VA loan vs. FHA loan : Pros and Cons?

5 Replies

I'm a new investor looking for my first investment property. What I'm looking to do is purchase a 3-plex or 4-plex to live in one unit and rent out the others. Aside from seller financing, I'm looking into conventional financing.

I'm ex-military and qualify for a VA loan but when talking to a mortgage broker, he was trying to sell me on using a FHA loan instead. I'm curious to know from people who have had experience dealing with both loans and what may be the better option for an owner-occupied loan structure. If location matters due to local laws, I'm looking to live in Pennsylvania or Florida. Thanks in advance for anyone's help and insight!

@Mike Hoherchak  Your mortgage broker is not serving you and/or they don't know to do a VA loan. Not everyone does.

Between a VA & FHA loan, VA is the better choice.

* VA - 0% down, NO PMI
* FHA - 3.5% down, Monthly PMI

FHA has a upfront MIP. Depending on your service and disability level, you might or might not have any MIP for your VA loan.

Upen Patel, Mortgage Banker

Federal NMLS# 1374243

@Mike Hoherchak VA loan is a good product.

Like what Patel is saying.  The person or persons helping you make your decision on the loan product should be subject matter expert.   It took me several years to find the right lenders, insurance people, tax people, etc.  Once you connect the dot with the right people everything clicks in place.


VA 100%, no monthly MI, DTI to 55%, 580 fico required, 3.3% funding fee ( unless 1st time use) first time use is 2.20%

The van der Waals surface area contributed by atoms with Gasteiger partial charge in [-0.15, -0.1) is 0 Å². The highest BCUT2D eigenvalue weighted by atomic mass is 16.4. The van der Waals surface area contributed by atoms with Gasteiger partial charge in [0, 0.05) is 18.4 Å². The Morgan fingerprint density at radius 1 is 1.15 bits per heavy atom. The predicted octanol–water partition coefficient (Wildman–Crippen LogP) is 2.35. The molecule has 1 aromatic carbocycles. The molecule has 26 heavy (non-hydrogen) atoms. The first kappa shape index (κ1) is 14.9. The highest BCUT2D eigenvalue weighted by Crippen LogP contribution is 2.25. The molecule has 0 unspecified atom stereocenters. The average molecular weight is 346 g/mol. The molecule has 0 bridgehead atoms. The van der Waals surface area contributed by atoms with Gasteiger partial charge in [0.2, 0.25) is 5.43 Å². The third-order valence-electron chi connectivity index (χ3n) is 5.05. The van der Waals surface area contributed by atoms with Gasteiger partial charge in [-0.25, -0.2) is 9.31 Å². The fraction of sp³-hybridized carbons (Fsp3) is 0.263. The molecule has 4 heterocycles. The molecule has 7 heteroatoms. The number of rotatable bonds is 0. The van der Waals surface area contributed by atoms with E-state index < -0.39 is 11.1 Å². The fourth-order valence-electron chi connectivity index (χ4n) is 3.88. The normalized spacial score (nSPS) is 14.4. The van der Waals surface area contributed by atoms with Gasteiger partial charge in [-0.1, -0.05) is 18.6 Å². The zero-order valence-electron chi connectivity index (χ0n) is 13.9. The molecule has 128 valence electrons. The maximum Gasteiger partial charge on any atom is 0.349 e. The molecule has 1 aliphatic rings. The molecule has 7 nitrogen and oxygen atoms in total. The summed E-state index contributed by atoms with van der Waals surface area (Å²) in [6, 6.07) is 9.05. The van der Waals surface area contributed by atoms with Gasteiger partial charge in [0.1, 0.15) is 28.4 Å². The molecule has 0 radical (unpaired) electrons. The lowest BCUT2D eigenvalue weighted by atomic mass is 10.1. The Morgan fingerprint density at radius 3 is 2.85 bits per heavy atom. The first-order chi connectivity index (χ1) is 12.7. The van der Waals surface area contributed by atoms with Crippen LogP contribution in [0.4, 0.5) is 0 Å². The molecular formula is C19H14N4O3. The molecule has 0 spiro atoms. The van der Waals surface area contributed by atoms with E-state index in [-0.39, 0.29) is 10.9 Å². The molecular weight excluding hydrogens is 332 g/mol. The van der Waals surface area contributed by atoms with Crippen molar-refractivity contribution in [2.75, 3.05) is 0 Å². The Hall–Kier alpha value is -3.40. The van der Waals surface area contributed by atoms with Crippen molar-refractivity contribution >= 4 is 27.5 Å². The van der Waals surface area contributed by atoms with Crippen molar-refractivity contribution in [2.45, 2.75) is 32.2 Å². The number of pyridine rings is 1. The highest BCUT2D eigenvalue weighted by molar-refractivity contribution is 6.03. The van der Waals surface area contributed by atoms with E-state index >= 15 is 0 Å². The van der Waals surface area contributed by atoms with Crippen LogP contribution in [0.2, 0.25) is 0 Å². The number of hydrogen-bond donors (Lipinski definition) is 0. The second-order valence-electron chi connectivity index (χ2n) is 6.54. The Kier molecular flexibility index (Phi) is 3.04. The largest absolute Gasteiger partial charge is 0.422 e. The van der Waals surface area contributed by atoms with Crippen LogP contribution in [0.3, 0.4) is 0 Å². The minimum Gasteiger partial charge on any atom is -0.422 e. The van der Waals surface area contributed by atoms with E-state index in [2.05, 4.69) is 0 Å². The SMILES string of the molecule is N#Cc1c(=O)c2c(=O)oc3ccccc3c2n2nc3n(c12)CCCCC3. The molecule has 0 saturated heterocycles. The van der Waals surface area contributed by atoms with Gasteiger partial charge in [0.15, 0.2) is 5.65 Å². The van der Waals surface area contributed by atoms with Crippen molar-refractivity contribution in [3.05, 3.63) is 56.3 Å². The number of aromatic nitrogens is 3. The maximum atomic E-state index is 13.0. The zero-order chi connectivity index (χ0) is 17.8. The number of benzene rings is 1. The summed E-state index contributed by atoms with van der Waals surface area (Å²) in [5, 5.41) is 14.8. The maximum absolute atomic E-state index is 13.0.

FHA, 3.5 % down, 1.75% funding fee ( UFMIP ), DTI to 55% > 620 Fico.

If you are buying a condo and using FHA or VA , needs to be an approved condo.

VA has looser requirements for condo approval.

Both allow for the grossing up of non taxable income to qualify ( like Social Security Income ) VA uses 115% and FHA is some cases will use 125% ( for now )

Mike, I'm a vet and if you have a down payment and good credit, a VA loan is not the best choice. While everyone tells you there is no PMI, there is the funding fee (unless you currently have a disability rating which waives the funding fee, then a VA loan is a good choice) which makes the VA loan expensive.

If you're looking to get into a multiunit property, I recommend finding one that needs some loving, use an FHA 203k loan to purchase and renovate the property, move into one of the units and then refi into a conventional loan.

If you've down the deal right, your renovations should force appreciate the property enough to give you the LTV necessary for conventional financing without PMI. (My wife and I did this on our primary home and I refi'd into a VA loan, but I have a disability rating so no funding fee.)

And you might be eligible to get a refund on the upfront PMI required for the FHA loan.

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